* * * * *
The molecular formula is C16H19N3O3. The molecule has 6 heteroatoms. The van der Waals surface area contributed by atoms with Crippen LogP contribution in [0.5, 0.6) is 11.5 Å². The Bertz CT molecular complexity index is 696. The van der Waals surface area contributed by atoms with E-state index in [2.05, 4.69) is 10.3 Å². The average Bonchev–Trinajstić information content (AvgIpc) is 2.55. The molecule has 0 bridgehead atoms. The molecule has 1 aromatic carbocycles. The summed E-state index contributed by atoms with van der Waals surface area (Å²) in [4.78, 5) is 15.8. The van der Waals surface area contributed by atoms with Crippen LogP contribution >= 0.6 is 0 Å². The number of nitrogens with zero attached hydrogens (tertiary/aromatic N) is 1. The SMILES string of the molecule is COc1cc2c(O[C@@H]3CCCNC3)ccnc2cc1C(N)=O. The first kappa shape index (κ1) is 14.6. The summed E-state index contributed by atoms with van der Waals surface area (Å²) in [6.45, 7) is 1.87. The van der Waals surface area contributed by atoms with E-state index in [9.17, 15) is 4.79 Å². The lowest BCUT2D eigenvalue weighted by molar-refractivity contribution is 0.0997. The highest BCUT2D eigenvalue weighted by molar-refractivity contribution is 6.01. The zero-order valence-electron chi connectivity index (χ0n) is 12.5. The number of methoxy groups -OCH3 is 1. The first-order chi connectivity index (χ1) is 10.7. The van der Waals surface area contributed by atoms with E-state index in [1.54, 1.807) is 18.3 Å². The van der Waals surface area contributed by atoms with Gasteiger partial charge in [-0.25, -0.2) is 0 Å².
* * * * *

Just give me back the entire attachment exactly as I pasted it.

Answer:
The molecular formula is C16H19N3O3. The molecule has 6 heteroatoms. The van der Waals surface area contributed by atoms with Crippen LogP contribution in [0.5, 0.6) is 11.5 Å². The Bertz CT molecular complexity index is 696. The van der Waals surface area contributed by atoms with E-state index in [2.05, 4.69) is 10.3 Å². The average Bonchev–Trinajstić information content (AvgIpc) is 2.55. The molecule has 0 bridgehead atoms. The molecule has 1 aromatic carbocycles. The summed E-state index contributed by atoms with van der Waals surface area (Å²) in [4.78, 5) is 15.8. The van der Waals surface area contributed by atoms with Crippen LogP contribution >= 0.6 is 0 Å². The number of nitrogens with zero attached hydrogens (tertiary/aromatic N) is 1. The SMILES string of the molecule is COc1cc2c(O[C@@H]3CCCNC3)ccnc2cc1C(N)=O. The first kappa shape index (κ1) is 14.6. The summed E-state index contributed by atoms with van der Waals surface area (Å²) in [6.45, 7) is 1.87. The van der Waals surface area contributed by atoms with E-state index in [9.17, 15) is 4.79 Å². The lowest BCUT2D eigenvalue weighted by molar-refractivity contribution is 0.0997. The highest BCUT2D eigenvalue weighted by molar-refractivity contribution is 6.01. The zero-order valence-electron chi connectivity index (χ0n) is 12.5. The number of methoxy groups -OCH3 is 1. The first-order chi connectivity index (χ1) is 10.7. The van der Waals surface area contributed by atoms with E-state index in [1.54, 1.807) is 18.3 Å². The van der Waals surface area contributed by atoms with Gasteiger partial charge in [-0.25, -0.2) is 0 Å².